Meaning of AVALANCHE in English

AVALANCHE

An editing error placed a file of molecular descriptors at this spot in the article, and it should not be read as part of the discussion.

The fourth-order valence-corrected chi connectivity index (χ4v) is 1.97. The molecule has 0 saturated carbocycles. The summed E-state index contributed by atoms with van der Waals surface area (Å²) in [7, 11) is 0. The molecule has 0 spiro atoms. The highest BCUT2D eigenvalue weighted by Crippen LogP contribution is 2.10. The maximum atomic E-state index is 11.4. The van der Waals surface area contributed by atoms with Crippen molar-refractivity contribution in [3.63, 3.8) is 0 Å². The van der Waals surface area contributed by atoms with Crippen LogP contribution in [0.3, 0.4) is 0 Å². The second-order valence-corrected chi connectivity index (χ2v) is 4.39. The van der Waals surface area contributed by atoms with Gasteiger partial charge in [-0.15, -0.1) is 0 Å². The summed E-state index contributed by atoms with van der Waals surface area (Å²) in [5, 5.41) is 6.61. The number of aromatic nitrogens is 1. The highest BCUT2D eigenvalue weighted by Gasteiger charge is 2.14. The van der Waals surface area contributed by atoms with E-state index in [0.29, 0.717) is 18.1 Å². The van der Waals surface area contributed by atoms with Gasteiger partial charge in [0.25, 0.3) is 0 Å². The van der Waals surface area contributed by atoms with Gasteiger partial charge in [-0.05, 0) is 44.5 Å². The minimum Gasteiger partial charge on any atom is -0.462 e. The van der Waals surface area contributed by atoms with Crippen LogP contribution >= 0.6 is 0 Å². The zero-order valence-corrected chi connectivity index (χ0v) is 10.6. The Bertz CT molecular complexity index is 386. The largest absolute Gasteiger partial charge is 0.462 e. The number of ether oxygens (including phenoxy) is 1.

large mass of rock debris or snow that moves rapidly down a mountain slope, sweeping and grinding everything in its path. An avalanche begins when a mass of material overcomes frictional resistance of the sloping surface, often after its foundation is loosened by spring rains or is rapidly melted by a foehn (warm, dry wind). Vibrations caused by loud noises, such as artillery fire, thunder, or blasting, can start the mass in motion. Large rock avalanches (rockfalls) have dammed rivers and buried towns. They are commonly composed of bedrock fragments a few centimetres (an inch or so) in diameter and include much soil and dust. Rock avalanches are thought to ride on a cushion of compressed air that allows them to travel long distances. A debris avalanche usually occurs in unconsolidated earth materials when weakened by moisture. Some snow avalanches develop during heavy snowstorms and slide while the snow is still falling, but more often they occur after the snow has accumulated at a given site. One of the causes of snow avalanches is the slow formation of depth hoar (hexagonal cuplike ice crystals that begin to form at ground level) under the snowpack. Depth-hoar crystals develop in loose array from the evaporation of the original snow particles and the simultaneous vapour deposition of larger, denser ice crystals near the ground; thus a zone of weakness occurs within the snowpack near the ground, the particles of which act as a lubricant when the upper layers of the snow start sliding down the mountain. The wet snow avalanche is perhaps the most dangerous because of its great weight, heavy texture, and tendency to solidify as soon as it stops moving. The dry type is also dangerous because its entraining of great amounts of air makes it act like a fluid; this kind of avalanche may flow up the opposite side of a narrow valley. Avalanches can carry a considerable amount of rock debris with the snow. Considerable attention is given to the dangers presented by avalanches to mountain climbers, skiers, travelers, and residents of mountainous terrain. Much of the pioneering research and the testing of protective devices was conducted in Switzerland at the Snow and Avalanche Research Institute. Despite the construction of avalanche-protection works in most parts of Switzerland, destructive avalanches still occur following periods of intense snowfall. In some older Swiss towns, buildings in open areas likely to be swept by avalanches are built like the prows of ships to divert the flowing snow. In the United States, avalanche danger is monitored by the Forest Service of the U.S. Department of Agriculture because most of the ski areas in mountainous regions are located within national forests. Rangers, specially trained in avalanche forecasting and control, monitor the ski resort areas and mountain slopes where avalanches might endanger highways or other structures. Much of the control at present consists of lobbing explosives into the upper reaches of the avalanche zones, intentionally causing the snow to slide before accumulations become very great. Most large ski areas subject to the danger are now continuously patrolled by avalanche experts.

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